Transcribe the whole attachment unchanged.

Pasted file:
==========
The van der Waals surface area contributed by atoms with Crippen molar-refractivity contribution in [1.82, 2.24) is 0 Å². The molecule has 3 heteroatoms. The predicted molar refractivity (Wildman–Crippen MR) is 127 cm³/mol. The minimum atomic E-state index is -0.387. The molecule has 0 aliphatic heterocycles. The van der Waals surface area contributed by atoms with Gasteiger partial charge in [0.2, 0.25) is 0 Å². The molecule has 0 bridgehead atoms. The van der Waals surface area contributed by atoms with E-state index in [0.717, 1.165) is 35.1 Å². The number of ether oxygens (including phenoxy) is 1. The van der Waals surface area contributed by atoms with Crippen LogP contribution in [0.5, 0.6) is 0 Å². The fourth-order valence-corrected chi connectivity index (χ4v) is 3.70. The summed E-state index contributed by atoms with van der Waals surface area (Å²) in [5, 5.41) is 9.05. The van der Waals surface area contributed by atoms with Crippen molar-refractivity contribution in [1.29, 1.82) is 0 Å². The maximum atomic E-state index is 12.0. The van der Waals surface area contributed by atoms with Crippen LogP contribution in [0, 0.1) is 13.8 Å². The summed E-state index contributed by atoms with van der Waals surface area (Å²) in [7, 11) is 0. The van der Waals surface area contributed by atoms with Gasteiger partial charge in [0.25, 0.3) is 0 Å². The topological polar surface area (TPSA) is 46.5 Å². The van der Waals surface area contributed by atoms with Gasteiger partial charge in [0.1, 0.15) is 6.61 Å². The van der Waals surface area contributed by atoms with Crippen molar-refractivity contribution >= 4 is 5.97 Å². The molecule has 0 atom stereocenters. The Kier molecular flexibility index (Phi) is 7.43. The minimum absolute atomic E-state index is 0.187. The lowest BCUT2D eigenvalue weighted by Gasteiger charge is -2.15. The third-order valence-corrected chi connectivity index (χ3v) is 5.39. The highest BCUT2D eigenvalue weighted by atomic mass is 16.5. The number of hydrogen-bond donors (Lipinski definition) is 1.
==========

The van der Waals surface area contributed by atoms with Crippen molar-refractivity contribution in [1.82, 2.24) is 0 Å². The molecule has 3 heteroatoms. The predicted molar refractivity (Wildman–Crippen MR) is 127 cm³/mol. The minimum atomic E-state index is -0.387. The molecule has 0 aliphatic heterocycles. The van der Waals surface area contributed by atoms with Gasteiger partial charge in [0.2, 0.25) is 0 Å². The molecule has 0 bridgehead atoms. The van der Waals surface area contributed by atoms with E-state index in [0.717, 1.165) is 35.1 Å². The number of ether oxygens (including phenoxy) is 1. The van der Waals surface area contributed by atoms with Crippen LogP contribution in [0.5, 0.6) is 0 Å². The fourth-order valence-corrected chi connectivity index (χ4v) is 3.70. The summed E-state index contributed by atoms with van der Waals surface area (Å²) in [5, 5.41) is 9.05. The van der Waals surface area contributed by atoms with Crippen molar-refractivity contribution in [1.29, 1.82) is 0 Å². The maximum atomic E-state index is 12.0. The van der Waals surface area contributed by atoms with Crippen LogP contribution in [0, 0.1) is 13.8 Å². The summed E-state index contributed by atoms with van der Waals surface area (Å²) in [7, 11) is 0. The van der Waals surface area contributed by atoms with Gasteiger partial charge in [0.25, 0.3) is 0 Å². The topological polar surface area (TPSA) is 46.5 Å². The van der Waals surface area contributed by atoms with Gasteiger partial charge in [0.1, 0.15) is 6.61 Å². The van der Waals surface area contributed by atoms with Crippen molar-refractivity contribution >= 4 is 5.97 Å². The molecule has 0 atom stereocenters. The Kier molecular flexibility index (Phi) is 7.43. The minimum absolute atomic E-state index is 0.187. The lowest BCUT2D eigenvalue weighted by Gasteiger charge is -2.15. The third-order valence-corrected chi connectivity index (χ3v) is 5.39. The highest BCUT2D eigenvalue weighted by atomic mass is 16.5. The number of hydrogen-bond donors (Lipinski definition) is 1.